Are there puzzles in it?
There are clues in the preview—which are the big double spreads before each new poem—as to what’s coming next. The book design is interesting. The pace of the book is dictated by careful use of these double spreads. I particularly enjoy the pacing as it provides time to let the poem you’ve just read settle down in your head before you turn your attention to the next.
Let’s go on to the second book on your list, Here We Are by Oliver Jeffers.
Oliver Jeffers is an exceptionally brilliant artist and children’s author and illustrator. He has a lovely, playful streak. He is funny and very witty in a soft, gentle kind of way. He can explore quite profound themes, like loneliness, and he’ll play with them and make them less frightening. He uses laughter as a kind of foil to worrying thoughts so he is very comforting to read. I love his artwork and his use of colour—it’s distinctive. I always look out for a new book of his.
I get the feeling this is quite a personal book for him. I think he’s just had a baby, and this is his book for his child.
The subtitle is: ‘Notes for Living on Planet Earth.’
If I just describe it, it’s going to sound a bit heavy, but it’s not, because he has this light touch. It’s not a story in the sense of a beginning, middle and end. It’s more a list of of facts about the planet(s). It begins in space, and then we travel towards our planet. The facts he gives are broad and simple – Planet Earth is made up of two parts, the watery bit (the sea), and the rock and dirt bit (the land). My son really enjoyed that level of clarity.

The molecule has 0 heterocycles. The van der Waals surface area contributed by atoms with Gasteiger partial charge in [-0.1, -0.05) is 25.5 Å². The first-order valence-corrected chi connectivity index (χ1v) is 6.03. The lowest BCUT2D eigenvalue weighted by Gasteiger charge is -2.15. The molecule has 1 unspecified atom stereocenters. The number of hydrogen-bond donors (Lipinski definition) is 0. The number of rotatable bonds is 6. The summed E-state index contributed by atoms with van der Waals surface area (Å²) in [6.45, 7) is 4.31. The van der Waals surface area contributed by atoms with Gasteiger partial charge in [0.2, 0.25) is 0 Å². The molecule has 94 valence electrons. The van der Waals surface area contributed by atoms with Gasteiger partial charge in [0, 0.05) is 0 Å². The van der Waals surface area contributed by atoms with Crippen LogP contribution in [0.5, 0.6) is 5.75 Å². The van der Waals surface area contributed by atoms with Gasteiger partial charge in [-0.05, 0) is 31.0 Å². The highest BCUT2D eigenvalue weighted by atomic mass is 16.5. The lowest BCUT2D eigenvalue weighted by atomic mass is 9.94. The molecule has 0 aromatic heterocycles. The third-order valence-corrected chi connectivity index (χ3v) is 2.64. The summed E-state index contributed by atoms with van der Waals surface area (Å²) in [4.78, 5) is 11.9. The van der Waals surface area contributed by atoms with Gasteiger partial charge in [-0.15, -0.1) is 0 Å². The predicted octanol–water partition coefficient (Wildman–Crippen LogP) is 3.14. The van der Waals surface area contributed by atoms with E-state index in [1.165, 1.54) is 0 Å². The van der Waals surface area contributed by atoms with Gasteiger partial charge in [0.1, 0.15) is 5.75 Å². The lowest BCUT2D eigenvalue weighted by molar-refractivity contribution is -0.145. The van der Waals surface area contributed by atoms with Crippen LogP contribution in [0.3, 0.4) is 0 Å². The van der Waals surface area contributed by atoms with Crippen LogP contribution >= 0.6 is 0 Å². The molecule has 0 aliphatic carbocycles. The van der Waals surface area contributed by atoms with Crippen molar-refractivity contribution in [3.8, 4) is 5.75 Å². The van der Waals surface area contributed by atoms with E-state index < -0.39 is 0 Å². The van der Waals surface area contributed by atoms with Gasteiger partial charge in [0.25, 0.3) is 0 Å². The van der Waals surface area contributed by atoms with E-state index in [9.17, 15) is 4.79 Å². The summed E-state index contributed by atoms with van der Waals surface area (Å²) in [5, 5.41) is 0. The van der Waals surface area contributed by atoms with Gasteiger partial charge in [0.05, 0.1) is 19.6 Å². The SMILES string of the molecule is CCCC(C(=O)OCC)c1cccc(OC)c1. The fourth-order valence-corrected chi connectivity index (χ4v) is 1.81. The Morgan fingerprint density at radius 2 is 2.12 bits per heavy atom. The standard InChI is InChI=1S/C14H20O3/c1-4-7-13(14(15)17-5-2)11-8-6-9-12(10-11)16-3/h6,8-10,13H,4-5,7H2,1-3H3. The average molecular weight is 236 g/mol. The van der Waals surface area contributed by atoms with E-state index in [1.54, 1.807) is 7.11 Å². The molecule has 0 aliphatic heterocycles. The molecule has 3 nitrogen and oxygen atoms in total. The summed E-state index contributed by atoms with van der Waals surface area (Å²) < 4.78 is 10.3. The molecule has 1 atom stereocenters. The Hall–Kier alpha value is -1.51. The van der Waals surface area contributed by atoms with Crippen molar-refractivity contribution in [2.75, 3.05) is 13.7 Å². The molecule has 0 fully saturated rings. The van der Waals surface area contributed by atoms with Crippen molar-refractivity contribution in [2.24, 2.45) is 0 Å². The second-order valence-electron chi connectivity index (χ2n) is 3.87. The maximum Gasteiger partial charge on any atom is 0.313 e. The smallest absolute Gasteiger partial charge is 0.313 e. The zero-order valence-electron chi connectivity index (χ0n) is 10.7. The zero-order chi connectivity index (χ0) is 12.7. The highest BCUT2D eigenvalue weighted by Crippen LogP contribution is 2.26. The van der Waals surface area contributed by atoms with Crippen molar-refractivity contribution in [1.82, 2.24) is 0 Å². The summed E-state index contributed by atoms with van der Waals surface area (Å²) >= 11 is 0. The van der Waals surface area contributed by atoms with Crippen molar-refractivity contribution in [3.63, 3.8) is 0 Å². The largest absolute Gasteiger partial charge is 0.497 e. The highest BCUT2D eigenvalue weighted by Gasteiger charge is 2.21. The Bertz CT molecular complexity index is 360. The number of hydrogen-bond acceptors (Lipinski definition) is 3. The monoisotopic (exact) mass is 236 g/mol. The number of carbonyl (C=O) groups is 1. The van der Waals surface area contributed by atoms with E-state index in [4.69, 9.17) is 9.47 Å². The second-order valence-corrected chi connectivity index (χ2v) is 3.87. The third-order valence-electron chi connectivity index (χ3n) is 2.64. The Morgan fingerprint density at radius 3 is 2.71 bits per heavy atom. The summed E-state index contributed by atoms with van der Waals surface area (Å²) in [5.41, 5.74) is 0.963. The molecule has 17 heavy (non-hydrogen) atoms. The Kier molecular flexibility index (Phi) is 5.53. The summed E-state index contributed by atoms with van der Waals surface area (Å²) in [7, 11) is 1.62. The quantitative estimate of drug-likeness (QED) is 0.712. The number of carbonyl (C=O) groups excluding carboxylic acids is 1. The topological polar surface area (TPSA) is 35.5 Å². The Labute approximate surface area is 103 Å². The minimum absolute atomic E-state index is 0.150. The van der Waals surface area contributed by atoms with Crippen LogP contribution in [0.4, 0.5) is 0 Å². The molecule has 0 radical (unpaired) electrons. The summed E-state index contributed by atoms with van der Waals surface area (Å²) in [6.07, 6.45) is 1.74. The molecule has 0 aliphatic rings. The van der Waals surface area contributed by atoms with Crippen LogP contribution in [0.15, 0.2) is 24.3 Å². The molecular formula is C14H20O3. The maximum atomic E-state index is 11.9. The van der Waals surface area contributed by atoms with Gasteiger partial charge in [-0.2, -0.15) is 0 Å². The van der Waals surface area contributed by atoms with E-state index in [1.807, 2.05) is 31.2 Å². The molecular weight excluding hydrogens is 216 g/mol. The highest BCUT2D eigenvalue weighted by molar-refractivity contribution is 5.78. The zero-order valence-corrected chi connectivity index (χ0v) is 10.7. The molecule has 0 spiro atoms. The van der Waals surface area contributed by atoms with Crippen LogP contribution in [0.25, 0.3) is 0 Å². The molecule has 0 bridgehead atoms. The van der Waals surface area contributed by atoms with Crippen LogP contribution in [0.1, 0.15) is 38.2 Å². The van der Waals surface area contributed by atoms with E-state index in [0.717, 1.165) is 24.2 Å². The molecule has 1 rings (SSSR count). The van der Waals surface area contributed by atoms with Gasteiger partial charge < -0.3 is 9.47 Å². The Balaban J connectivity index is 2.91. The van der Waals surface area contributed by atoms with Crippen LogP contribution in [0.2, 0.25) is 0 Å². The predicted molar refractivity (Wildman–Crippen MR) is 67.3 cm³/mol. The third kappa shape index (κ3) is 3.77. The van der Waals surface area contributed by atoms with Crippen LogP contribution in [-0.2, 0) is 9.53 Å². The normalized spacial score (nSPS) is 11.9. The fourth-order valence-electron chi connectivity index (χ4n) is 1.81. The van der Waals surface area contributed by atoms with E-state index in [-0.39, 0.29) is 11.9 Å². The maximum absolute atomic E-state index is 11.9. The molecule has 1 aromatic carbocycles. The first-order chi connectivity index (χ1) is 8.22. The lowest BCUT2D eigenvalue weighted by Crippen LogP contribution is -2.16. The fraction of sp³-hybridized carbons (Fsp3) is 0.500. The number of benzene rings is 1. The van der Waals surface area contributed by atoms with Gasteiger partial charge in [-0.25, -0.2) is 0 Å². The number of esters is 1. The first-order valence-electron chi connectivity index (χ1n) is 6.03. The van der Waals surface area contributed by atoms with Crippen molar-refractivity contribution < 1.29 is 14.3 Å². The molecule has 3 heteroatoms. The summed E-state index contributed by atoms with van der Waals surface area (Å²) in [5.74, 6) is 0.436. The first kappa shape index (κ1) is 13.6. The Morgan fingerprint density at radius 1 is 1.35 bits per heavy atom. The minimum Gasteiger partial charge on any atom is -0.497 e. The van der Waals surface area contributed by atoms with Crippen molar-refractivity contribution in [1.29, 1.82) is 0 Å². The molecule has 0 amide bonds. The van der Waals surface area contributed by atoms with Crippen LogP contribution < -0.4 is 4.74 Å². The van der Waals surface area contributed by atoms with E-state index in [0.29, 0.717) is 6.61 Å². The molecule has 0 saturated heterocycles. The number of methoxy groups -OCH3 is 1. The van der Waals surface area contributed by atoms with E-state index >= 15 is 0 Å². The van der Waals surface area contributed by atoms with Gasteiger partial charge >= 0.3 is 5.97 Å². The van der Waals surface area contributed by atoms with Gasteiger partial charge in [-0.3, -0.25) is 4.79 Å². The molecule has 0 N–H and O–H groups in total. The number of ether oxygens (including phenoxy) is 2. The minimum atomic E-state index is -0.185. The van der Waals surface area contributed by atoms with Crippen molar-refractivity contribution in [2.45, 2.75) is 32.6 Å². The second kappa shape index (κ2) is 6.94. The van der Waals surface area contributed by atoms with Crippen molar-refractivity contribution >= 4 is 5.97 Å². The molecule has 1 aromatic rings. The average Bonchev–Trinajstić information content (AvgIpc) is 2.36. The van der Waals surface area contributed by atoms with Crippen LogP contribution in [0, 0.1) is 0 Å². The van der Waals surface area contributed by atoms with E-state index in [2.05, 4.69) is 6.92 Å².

He also explains parts of the body.
Yes, he lists important basic things for people (and children) to remember—to eat, drink and stay warm.
It’s absolutely charming. Reading the book together inspired a rush of questions from my son, the most difficult being, ‘Why are animals all different shapes and sizes?’ Which is actually a very difficult question to answer because then you’re into evolution.It is a book that generates curiosity in its readers. It’s a springboard for ideas and creativity.
It is also taking a bit of a risk–it doesn’t quite conform to the standard illustrated picture book. It is refreshing to see these rules challenged so skilfully.
It is quite a poignant book. It says that sometimes you have to “move slowly here on Earth. More often, though, things move quickly, so use your time well. It’ll be gone before you know it.” It’s enough to bring a lump to your throat, but there’s a beauty to that, and a nice, simple honesty. I found it very impressive.
It’s a lovely little manual for life.
Yes, but it’s not heavy-handed. It’s just led to so many delightful conversations between me and my 4½-year-old. For that, I’m very grateful.
Goodnight Everyone by Chris Haughton is the next book on your list.
I have a real weakness for bedtime stories that include an opportunity to yawn. Nothing gets my children to sleep faster and more efficiently than yawning. This is the ultimate yawn book.
I had relied on a book called Good Night, Gorilla which is a near-perfect picture book, an utter classic. It’s got some lovely yawn opportunities in it, as well as being a delight. But my son was getting a little bit wise to the ruse and now this one is out.
I’m a sucker for colour and this book is just glorious in terms of colour. Look at those glowing colours! My chidren woke up in the morning and immediately got out the brightest pens they possibly could. It’s playful. There are cut-out pages, which we love. It’s just a joy.
The mouse is sleepy, yawn, everyone yawns. Then you’ve got the little bear who isn’t sleepy. There’s nothing new here. We know this story structure, we know as parents what’s going to happen, but the pacing is gorgeous. My son was asleep within two minutes of it finishing, which is a very pleasant bonus for a parent.
The illustrations are quite simple.